- Milan Malinsky – [email protected]
- Workshop Team
Short Amazon Web Services intro
For this workshop we are going to use a high performance cloud platform called Amazon Web Services (AWS). This is a flexible resource to get computational work done quickly and relatively inexpensively. We have set up individual AWS instances (virtual machines) for each participant. These have all the software and data you will need along with sufficient CPU, RAM, and storage resources. Your instance IP address can be found on this list here and the list of IP addresses is also liked from the main workshop page.
The IP addresses may change from time to time during the workshop, in case we need to install additional software, add datasets for exercises etc. We are going to announce if/when that happens.
Logging-in to your Instance
There are many ways to interact with a running virtual machine / instance. We shall be accessing the instance via programs that support SSH, X2Go and a web browser for some applications (e.g. R Studio).
Via the Terminal
For most of the workshop tutorials we recommend that you access the instance directly via a terminal program and the shell. This means text-only interaction with a UNIX-like system, which many of you are already familiar with. You will learn more about how to use the shell in the Unix tutorial. It is often the only way to run genomic analyses and interact with high performance compute clusters.
Open your favourite Terminal application and connect to your instance via ssh. In the command line below replace the XX-XXX-XXX-XXXs with your Instance IP address
Password: please see the whiteboard in the lab room.
Hint: Finding/Installing the Terminal
OS X comes preinstalled with an application called “Terminal”, you can search for it with Spotlight or in Finder.
All Linux distributions come with a terminal application. These may be in different places depending on what type of linux system you have. If you are using linux you probably already know how to find this; if not please ask one of the instructors for help.
Windows unfortunately does not have a terminal shell that would be useful for our purposes. However, there are several free options that we can use; we suggest PuTTY, which is a SSH terminal for Windows.
To download putty go to: http://www.chiark.greenend.org.uk/~sgtatham/putty/download.html and select the version you want. In this case it should be “putty.exe”
After downloading the file, run it. In the Host Name bar insert the IP Address number for the Amazon Instance.
If this warning message appears, click “Yes”. This is a check that you trust the computer you are connecting to.
Then enter the username and the password and you are through to the terminal of your Amazon instance.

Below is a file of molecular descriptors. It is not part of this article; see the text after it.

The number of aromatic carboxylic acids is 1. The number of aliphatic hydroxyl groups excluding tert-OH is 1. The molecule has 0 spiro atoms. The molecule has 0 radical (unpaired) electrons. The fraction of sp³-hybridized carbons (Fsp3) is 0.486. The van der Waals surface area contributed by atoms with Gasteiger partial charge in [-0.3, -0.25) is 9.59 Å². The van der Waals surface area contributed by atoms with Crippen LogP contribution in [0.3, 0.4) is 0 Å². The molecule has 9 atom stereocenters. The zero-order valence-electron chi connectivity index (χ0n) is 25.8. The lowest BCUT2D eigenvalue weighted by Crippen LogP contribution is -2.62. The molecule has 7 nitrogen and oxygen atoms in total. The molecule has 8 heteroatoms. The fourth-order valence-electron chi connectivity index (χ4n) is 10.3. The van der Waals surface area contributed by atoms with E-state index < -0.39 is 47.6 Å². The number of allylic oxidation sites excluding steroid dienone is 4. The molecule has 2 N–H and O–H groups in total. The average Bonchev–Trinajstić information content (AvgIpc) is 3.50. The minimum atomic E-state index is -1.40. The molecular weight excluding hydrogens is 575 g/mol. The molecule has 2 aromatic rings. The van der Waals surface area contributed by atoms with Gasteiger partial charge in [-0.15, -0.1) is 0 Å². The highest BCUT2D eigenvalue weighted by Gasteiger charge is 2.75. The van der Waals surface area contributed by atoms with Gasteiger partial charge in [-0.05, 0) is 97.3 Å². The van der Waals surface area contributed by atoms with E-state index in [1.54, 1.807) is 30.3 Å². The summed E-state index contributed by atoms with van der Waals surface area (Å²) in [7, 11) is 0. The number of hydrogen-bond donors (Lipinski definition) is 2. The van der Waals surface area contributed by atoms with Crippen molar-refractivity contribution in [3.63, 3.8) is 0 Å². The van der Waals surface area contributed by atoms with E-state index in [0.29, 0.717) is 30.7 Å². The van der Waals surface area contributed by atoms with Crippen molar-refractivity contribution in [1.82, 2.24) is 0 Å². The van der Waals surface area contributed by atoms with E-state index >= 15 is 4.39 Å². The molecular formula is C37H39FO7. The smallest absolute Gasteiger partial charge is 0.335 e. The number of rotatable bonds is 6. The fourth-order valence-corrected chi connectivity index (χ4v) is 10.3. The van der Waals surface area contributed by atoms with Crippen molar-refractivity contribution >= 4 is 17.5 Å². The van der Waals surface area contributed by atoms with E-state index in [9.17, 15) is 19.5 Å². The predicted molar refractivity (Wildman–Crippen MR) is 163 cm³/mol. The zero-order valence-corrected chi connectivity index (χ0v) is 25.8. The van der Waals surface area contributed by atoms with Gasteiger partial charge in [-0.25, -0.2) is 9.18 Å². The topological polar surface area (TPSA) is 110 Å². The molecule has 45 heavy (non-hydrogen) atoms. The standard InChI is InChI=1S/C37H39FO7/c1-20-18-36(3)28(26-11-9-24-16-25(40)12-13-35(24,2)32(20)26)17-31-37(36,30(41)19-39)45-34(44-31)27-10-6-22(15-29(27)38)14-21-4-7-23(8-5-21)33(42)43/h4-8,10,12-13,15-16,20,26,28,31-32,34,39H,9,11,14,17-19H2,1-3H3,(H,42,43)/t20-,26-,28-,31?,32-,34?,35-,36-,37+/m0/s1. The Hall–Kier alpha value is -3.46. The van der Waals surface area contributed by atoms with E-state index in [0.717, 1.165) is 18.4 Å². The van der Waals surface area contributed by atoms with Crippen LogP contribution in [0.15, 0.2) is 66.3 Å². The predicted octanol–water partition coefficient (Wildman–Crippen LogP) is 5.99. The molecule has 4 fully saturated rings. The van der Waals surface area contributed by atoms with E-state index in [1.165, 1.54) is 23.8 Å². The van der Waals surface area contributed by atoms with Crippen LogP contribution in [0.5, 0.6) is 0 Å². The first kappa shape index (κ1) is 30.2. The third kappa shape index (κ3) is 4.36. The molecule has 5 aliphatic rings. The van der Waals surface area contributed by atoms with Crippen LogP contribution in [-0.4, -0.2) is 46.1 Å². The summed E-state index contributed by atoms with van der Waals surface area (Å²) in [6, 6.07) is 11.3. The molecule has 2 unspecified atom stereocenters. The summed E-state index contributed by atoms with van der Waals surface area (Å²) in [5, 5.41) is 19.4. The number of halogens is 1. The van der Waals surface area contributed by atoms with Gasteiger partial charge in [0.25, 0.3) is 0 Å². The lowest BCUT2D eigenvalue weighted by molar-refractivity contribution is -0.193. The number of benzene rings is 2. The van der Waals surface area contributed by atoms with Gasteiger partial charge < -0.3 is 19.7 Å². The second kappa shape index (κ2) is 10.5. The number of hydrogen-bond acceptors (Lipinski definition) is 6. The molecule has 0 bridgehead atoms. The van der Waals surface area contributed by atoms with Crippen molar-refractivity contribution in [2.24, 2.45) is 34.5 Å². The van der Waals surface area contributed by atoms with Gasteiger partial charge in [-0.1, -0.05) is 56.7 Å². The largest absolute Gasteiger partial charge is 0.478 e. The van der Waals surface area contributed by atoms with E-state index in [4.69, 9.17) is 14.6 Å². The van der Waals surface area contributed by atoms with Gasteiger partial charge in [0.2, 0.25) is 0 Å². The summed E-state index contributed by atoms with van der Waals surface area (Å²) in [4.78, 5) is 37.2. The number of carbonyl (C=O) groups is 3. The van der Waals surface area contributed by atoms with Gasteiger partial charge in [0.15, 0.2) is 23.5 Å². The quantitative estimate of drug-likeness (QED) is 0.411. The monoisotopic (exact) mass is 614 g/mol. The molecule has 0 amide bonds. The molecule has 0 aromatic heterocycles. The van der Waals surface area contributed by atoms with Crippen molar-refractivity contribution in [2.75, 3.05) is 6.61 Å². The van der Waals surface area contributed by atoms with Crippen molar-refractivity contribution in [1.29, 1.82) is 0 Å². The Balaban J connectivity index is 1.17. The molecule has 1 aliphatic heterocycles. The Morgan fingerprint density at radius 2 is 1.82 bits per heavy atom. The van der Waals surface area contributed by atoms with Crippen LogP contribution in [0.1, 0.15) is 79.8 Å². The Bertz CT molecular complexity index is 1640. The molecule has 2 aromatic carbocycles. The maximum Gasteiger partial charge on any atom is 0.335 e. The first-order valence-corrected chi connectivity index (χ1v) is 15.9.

Via the X2Go software
For activities that require a Graphical User Interface (GUI), we can access our instance’s version of the desktop via a piece of software called X2Go (discussed below, with install instructions). This is probably going to be slower over the internet connection, another reason to use the shell terminal/ssh whenever we can. Also note that many other UNIX machines (e.g. your institution’s compute cluster) will not have the X2Go server installed as default and therefore you will not be able to connect using the X2Go client.
Hint: Installing X2Go client
We hope most of you have already done this (as suggested in an email from Scott Handley). If not, please follow the instructions below.
Prior to the installation of X2Go, you will have to install XQuartz (if you have not done it at home already). Download the dmg file at http://xquartz.macosforge.org/landing/. Then, to install X2Go, go to http://wiki.x2go.org/doku.php and click on the appropriate MacOS dmg for your computer to download. Open the .dmg file and move x2go into your Applications folder.
X2Go Client is part of Ubuntu 12.04 & later, as well as Debian Wheezy & Jessie. In Ubuntu, to install it you will probably need admin rights (sudo, root, etc.):
Open the terminal (Ctrl + Alt + T)￼
In the terminal, type sudo apt-get install x2goclient
Detailed instructions for other Linux flavours can be found in this link:
To start the X2Go client in Ubuntu (Linux), type x2goclient in the Terminal.
The link to install for Windows is here:
(If you do not have admin rights, alternative instructions can be found here http://wiki.x2go.org/doku.php/doc:installation:x2goclient)
Click on the latest link and select the setup program. Find this installer on your computer and execute it; you can keep the default values at each step of the installation. Once installed, you should have an X2go Client icon on your desktop which you can double click. When you first run the X2go Client, you may get a message about changes to your firewall. These changes are not necessary, so please just click “Cancel”.
After launching X2Go in your OS, you should see the main screen. (Note: on some versions of Windows you might get a security message. If so, please select “keep blocking”). Now you need to tell your computer where to connect to. If this is the first time you’ve opened X2Go, a new dialog will automatically pop up. If this is not the first time, then you’ll need to click on the “New session” icon.
Within the new session dialog box, you’ll need to specify:
– A session name: We recommend “WPSG 2018”.
– A host: Please enter the Public IP Address of your instance.
– A login: Please enter the username “wpsg”.
– The session type: Please select “MATE”.
When you click on OK, you should see something like the following.
Click on this, enter the password when prompted and press OK. The first time you connect to your instance you will be asked whether you “Trust the host”. Simply click next/yes to continue. Then after approximately 30 seconds, you should see the connection open. Congratulations! You’re now connected to your instance! It will look similar to below…